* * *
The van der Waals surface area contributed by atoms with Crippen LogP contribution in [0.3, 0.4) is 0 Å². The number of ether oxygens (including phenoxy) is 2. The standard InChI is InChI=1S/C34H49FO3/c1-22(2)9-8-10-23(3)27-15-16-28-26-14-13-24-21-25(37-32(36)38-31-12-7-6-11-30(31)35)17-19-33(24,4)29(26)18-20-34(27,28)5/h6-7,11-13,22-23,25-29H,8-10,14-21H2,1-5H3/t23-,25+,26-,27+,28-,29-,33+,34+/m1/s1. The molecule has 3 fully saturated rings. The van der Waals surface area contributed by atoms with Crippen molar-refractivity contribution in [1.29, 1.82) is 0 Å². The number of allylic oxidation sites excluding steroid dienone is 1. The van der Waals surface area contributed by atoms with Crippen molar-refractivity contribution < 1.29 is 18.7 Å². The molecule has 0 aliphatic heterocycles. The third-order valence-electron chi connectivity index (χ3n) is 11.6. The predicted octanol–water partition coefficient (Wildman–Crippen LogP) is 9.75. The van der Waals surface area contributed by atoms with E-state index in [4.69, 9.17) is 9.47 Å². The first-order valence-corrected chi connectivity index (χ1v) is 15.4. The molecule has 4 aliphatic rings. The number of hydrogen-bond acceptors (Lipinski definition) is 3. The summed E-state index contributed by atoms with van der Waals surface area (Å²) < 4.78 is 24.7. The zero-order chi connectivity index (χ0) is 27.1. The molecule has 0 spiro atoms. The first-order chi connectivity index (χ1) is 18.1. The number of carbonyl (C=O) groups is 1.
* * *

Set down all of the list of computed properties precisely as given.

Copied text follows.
The van der Waals surface area contributed by atoms with Crippen LogP contribution in [0.3, 0.4) is 0 Å². The number of ether oxygens (including phenoxy) is 2. The standard InChI is InChI=1S/C34H49FO3/c1-22(2)9-8-10-23(3)27-15-16-28-26-14-13-24-21-25(37-32(36)38-31-12-7-6-11-30(31)35)17-19-33(24,4)29(26)18-20-34(27,28)5/h6-7,11-13,22-23,25-29H,8-10,14-21H2,1-5H3/t23-,25+,26-,27+,28-,29-,33+,34+/m1/s1. The molecule has 3 fully saturated rings. The van der Waals surface area contributed by atoms with Crippen molar-refractivity contribution in [1.29, 1.82) is 0 Å². The number of allylic oxidation sites excluding steroid dienone is 1. The van der Waals surface area contributed by atoms with Crippen molar-refractivity contribution < 1.29 is 18.7 Å². The molecule has 0 aliphatic heterocycles. The third-order valence-electron chi connectivity index (χ3n) is 11.6. The predicted octanol–water partition coefficient (Wildman–Crippen LogP) is 9.75. The van der Waals surface area contributed by atoms with E-state index in [4.69, 9.17) is 9.47 Å². The first-order valence-corrected chi connectivity index (χ1v) is 15.4. The molecule has 4 aliphatic rings. The number of hydrogen-bond acceptors (Lipinski definition) is 3. The summed E-state index contributed by atoms with van der Waals surface area (Å²) < 4.78 is 24.7. The zero-order chi connectivity index (χ0) is 27.1. The molecule has 0 spiro atoms. The first-order chi connectivity index (χ1) is 18.1. The number of carbonyl (C=O) groups is 1.